Sarasota is a beautiful city with unique architecture, white sand beaches, and a subtropical climate. Many things get lost in history beyond what you already know about Sarasota. Here are just a few things you may not have learned about Sarasota.
1.) Circus Elephants Helped Build a bridge.
Off the coast of the mainland of Sarasota sits St. Armands Key. If you’re familiar with the area, you probably know that you need to cross the John Ringling Causeway. What you probably didn’t realize was that during the original construction in 1925, the builder John Ringling (Ringling Brother’s Circus) used the elephants from the circus to assist in hauling timber used to construct the bridge. The original bridge opened for traffic officially in 1926 but was quickly outdated and no longer able to handle increased traffic, so a new drawbridge was built and opened in 1959. Eventually, the drawbridge met the same fate, and the John Ringling Causeway we know today officially opened in 2003.
2.) the Circus City nickname:
The Ringling family had a lot of interest in the Sarasota area and saw the opportunity to invest in real estate and try to transform Sarasota into a luxury resort town to rival those that already existed on the east coast of the state. By 1912, John and Mable Ringling made Sarasota their winter headquarters, and in the 1920s, the Ringling family-owned roughly 25% of all the land in Sarasota. Making Sarasota their home, John’s brother Charles Ringling agreed to move their circus’ winter headquarters out of Connecticut and into Sarasota, officially putting the city on the map, creating the start of Sarasota’s tourist industry, giving it the nickname Circus City.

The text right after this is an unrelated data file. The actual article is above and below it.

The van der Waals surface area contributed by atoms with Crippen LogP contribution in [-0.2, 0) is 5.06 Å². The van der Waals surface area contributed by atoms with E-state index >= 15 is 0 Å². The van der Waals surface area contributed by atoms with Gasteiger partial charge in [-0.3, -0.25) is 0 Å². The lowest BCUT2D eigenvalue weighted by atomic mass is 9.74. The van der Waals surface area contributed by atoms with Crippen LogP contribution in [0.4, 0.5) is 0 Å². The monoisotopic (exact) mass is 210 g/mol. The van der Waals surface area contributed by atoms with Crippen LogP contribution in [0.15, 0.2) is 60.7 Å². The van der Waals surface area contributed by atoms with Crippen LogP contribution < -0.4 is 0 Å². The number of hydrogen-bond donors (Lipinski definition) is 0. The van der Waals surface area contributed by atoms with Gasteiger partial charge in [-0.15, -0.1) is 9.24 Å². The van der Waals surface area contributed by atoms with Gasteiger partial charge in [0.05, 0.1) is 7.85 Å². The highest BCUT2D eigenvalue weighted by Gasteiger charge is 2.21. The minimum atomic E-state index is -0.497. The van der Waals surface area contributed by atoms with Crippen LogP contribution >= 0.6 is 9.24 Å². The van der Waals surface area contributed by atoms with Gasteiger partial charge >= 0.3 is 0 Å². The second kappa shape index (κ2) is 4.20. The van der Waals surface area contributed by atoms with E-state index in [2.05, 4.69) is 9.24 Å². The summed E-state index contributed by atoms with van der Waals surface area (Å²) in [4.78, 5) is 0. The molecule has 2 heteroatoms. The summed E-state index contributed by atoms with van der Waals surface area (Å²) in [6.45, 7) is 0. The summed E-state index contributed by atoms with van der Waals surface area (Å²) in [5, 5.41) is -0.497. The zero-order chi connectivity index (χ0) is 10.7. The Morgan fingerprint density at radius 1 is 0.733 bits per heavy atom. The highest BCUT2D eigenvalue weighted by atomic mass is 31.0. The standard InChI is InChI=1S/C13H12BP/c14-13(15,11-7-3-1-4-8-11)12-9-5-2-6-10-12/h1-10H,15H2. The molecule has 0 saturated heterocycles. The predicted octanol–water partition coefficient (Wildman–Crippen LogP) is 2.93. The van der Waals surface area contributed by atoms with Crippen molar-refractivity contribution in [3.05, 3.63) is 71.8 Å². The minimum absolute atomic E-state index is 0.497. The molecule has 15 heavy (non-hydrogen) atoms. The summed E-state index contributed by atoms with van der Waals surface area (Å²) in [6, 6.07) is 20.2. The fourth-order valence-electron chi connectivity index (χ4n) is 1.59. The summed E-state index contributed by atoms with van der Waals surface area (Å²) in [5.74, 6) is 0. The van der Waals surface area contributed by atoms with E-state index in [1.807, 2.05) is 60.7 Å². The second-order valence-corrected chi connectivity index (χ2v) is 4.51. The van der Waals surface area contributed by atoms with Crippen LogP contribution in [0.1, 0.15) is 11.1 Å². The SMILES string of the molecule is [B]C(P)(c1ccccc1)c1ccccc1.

3.) Legends and reality of its name
Sarasota, like many places, has gone by many names over the years. The legend and a more mysterious thought of how Sarasota got its name was through a tragic love story. Written in 1906 by a local pioneer, George F. Chapline, “Sarasota” told a sad love story of Hernando de Soto’s daughter, Sara de Soto, falling in love with the prince of the Seminole tribe, Chi-Chi-Okobee. After falling ill and passing away, Sara was buried in Sarasota Bay while Chi-Chi-Okobee and a hundred guardsmen drowned themselves to watch over Sara for eternity. Unfortunately, as beautiful and tragic as this story is, it has nothing to do with the actual name. Known as Zara Zota, Sara Zota, Sarasote, and Sara Sota are said to come from the Spanish term meaning “the place for dancing” and was named by the first settlers exploring the area.
4.) It has its own type of architectural style
Sarasota School Style architecture was named after the unique mid-century modern style created by Paul Rudolph in 1953. Labeled and coined originally as the Umbrella House style. This style features a rectangular home or building with large windows and transitional indoor/ outdoor spaces to embrace Florida living while covering the home with an “umbrella” or broad building overhang to allow for plenty of shade. This style of architecture can be found in many neighborhood homes and some more significant buildings in the city, like Sarasota City Hall and the new Sarasota High School.
5.) Sarasota wouldn’t exist if it wasn’t for just four people
I am sure that over the years, Sarasota would’ve still begun developing and growing to become a city; however, without John Hamilton Gillespie, the first mayor, saw into the future, building the first hotel downtown and cleared the first roads for the city. Owen Burns saw Gillespie’s work and created more of the city we know today. Taking the first dirt roads cleared by Gillespie and paving them, creating the first sea walls and building causeways to connect the mainland to the islands. Burns would also assist in the building of John and Mable Ringling’s Ca’ d’Zan, the Golden Gate Pointe, and Sunset Park neighborhoods and assist in the separation from Manatee County to create a new Sarasota County. Bertha Palmer was an influential Chicago businesswoman who traveled the world to find the perfect vacation home and stumbled upon Sarasota. At one point, Palmer owned 1/4 of modern-day Sarasota County and introduced the viability and many revolutionary ideas of the cattle ranching industry to Sarasota. Lastly, John Ringling, the circus owner, saw the need to develop Sarasota into a luxury and holiday destination unlike any other. Sarasota would be a completely different city without these four people from what we know and love.